February 20, 2023
Guide to the Olympieion: Things to Do, Tickets & History
The Olympieion was built over 2,600 years ago in honor of Zeus, the father of the gods. It is one of the most imposing and important temples of ancient Greece. The impressive temple ruins near the Acropolis are now one of the top 10 things to do in Athens.
In this complete guide, read everything you need to know before your visit, including the history, the sights, admission, tickets and more.
Let's dive in!
Admission to the Olympieion is free for children under 5, EU citizens under 25 and visitors with a disability. Tickets are available at the ticket counters on site and online in our store. As queues can form, especially in high season, it is recommended to buy a ticket without queuing.
During a guided tour you can learn more about the history of the important temple complex. A more flexible way to explore the site is with an Olympieion audio guide on your own smartphone.
The Olympieion is very centrally located, only 500 meters from the Acropolis. It can therefore be reached on foot from many sights.
It is also very easy to get there by public transport, hop-on hop-off bus or cab.
Visitors arriving from the cruise port in Piraeus can go to the nearby metro station "Piraeus" and get on the M1 line. A one-way ticket is sufficient for the approximately 18-minute ride to the "Omonia" station. There change to metro line M2 and ride another 4 minutes to "Akropoli". From there it is only a 4-minute walk to the Olympieion.
The Olympieion is one of the most important temples of the ancient world. At the time of its completion, it was the largest temple complex in ancient Athens. Today, not much is left of its former glory. You can move freely around the site and discover the many ancient remains and excavations.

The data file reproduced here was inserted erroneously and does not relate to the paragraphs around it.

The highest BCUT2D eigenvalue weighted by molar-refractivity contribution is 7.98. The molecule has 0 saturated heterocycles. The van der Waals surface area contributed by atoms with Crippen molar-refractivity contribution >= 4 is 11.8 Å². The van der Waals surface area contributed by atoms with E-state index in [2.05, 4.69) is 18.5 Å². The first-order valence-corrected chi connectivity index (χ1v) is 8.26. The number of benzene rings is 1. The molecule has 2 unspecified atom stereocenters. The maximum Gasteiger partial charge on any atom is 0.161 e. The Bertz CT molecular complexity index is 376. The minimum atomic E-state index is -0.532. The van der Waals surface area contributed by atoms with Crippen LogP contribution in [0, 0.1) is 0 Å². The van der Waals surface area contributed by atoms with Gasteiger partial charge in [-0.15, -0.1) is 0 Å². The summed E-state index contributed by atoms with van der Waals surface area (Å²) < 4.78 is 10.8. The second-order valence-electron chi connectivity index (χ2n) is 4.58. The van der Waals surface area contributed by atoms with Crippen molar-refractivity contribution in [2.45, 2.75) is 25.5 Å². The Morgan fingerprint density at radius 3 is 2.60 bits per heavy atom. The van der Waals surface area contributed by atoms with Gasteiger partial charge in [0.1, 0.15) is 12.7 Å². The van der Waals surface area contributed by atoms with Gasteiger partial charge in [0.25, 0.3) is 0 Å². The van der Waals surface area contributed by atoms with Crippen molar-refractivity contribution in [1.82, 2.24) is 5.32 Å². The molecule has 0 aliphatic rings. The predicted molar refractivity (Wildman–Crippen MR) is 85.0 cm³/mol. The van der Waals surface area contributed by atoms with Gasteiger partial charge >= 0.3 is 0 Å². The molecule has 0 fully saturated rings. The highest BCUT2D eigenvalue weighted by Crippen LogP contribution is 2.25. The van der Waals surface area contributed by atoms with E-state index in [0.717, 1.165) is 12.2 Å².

The main attraction are the detailed decorated Corinthian columns, which give an impression of the former size and splendor of the Olympieion.
The following sights await you here.
February 24, 2023
February 23, 2023
In the immediate vicinity, at the entrance to the Olympieion, is the 18-meter-high Hadrian's Gate, built in honor of the Roman emperor Hadrian. Those who prefer to take a breather in the greenery after the sightseeing can visit the idyllic National Garden north of the Olympieion. It is one of the largest and most beautiful parks in Athens.
An alternative is the Panathinaiko Stadium, which served as the venue for the first Olympic Games in modern times. It is located to the east of the Olympic Stadium and affords a wonderful view of the Acropolis. To the east, on the other hand, you can visit the Acropolis Museum. It stands at the foot of the Acropolis and presents precious findings from the area of the Acropolis.
The Olympieion is also known as the Temple of Olympian Zeus. Construction of the temple began in the 2nd century B.C. However, it was not completed until the 2nd century A.D. under the Roman Emperor Hadrian.
Measuring 108 meters long and 43 meters wide, the temple dedicated to Zeus was the largest temple in ancient Athens. It housed a statue of Zeus made of gold and ivory, as well as a statue of the emperor. A total of 104 columns made of Pentelic marble lined the complex.
During an earthquake in the Middle Ages, the Olympieion was destroyed. In the following centuries, the ruins were used as building material for other structures.
The Olympieion is located in the center of Athens. It stands 500 meters east of the Acropolis. The address is: Vassilisis Olgas Av., Athens
The opening hours of the Olympieion vary depending on the summer and winter season. In winter (November-March), the Olympieion is open daily from 8 am to 3:30 pm. In the summer months (April-October) daily from 8 am to 7 pm. The current opening hours can be found on the Olympieion website.
The Olympieion is easily accessible by public transport. The closest metro stations are Syntagma (line 2 and 3) and Akropoli (line 2). It is even easier to take the Hop on Hop off bus, which has its own station at the site (A5 "Temple of Zeus"). However, thanks to the Olympieion's central location, it is possible to get to the Olympieion on foot or by cab from many of the sights and the city center
Visitors arriving from the cruise port in Piraeus can walk to the nearby Piraeus metro station and board the M1 line. A one-way ticket is sufficient for the approximately 18-minute ride to the "Omonia" station. There change to metro line M2 and ride another 4 minutes to Akropoli. From there it is only a 4 minute walk to the Olympieion.
Tickets for the Olympieion are available at the ticket counters on site and online in our store. There are online tickets without queuing as well as a combination ticket with access to the Olympieion, Agora and Acropolis.
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